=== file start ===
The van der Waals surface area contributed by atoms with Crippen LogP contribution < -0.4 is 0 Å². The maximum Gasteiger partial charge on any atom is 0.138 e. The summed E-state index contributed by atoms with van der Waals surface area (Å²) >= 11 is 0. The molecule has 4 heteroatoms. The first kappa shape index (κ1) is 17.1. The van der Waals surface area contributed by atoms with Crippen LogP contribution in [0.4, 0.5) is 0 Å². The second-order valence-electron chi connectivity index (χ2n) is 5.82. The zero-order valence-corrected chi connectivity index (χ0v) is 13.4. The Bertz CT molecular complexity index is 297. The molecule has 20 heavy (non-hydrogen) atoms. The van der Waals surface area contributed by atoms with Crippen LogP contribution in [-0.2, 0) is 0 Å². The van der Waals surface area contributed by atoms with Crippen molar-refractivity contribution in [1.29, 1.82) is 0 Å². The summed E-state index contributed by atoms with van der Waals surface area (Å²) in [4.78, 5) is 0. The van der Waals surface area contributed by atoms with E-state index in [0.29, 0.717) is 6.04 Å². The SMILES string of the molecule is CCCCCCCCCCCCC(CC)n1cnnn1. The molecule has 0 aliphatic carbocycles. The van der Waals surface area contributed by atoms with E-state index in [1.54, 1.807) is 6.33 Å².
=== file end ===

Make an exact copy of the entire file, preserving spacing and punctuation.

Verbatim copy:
The van der Waals surface area contributed by atoms with Crippen LogP contribution < -0.4 is 0 Å². The maximum Gasteiger partial charge on any atom is 0.138 e. The summed E-state index contributed by atoms with van der Waals surface area (Å²) >= 11 is 0. The molecule has 4 heteroatoms. The first kappa shape index (κ1) is 17.1. The van der Waals surface area contributed by atoms with Crippen LogP contribution in [0.4, 0.5) is 0 Å². The second-order valence-electron chi connectivity index (χ2n) is 5.82. The zero-order valence-corrected chi connectivity index (χ0v) is 13.4. The Bertz CT molecular complexity index is 297. The molecule has 20 heavy (non-hydrogen) atoms. The van der Waals surface area contributed by atoms with Crippen LogP contribution in [-0.2, 0) is 0 Å². The van der Waals surface area contributed by atoms with Crippen molar-refractivity contribution in [1.29, 1.82) is 0 Å². The summed E-state index contributed by atoms with van der Waals surface area (Å²) in [4.78, 5) is 0. The van der Waals surface area contributed by atoms with E-state index in [0.29, 0.717) is 6.04 Å². The SMILES string of the molecule is CCCCCCCCCCCCC(CC)n1cnnn1. The molecule has 0 aliphatic carbocycles. The van der Waals surface area contributed by atoms with E-state index in [1.54, 1.807) is 6.33 Å².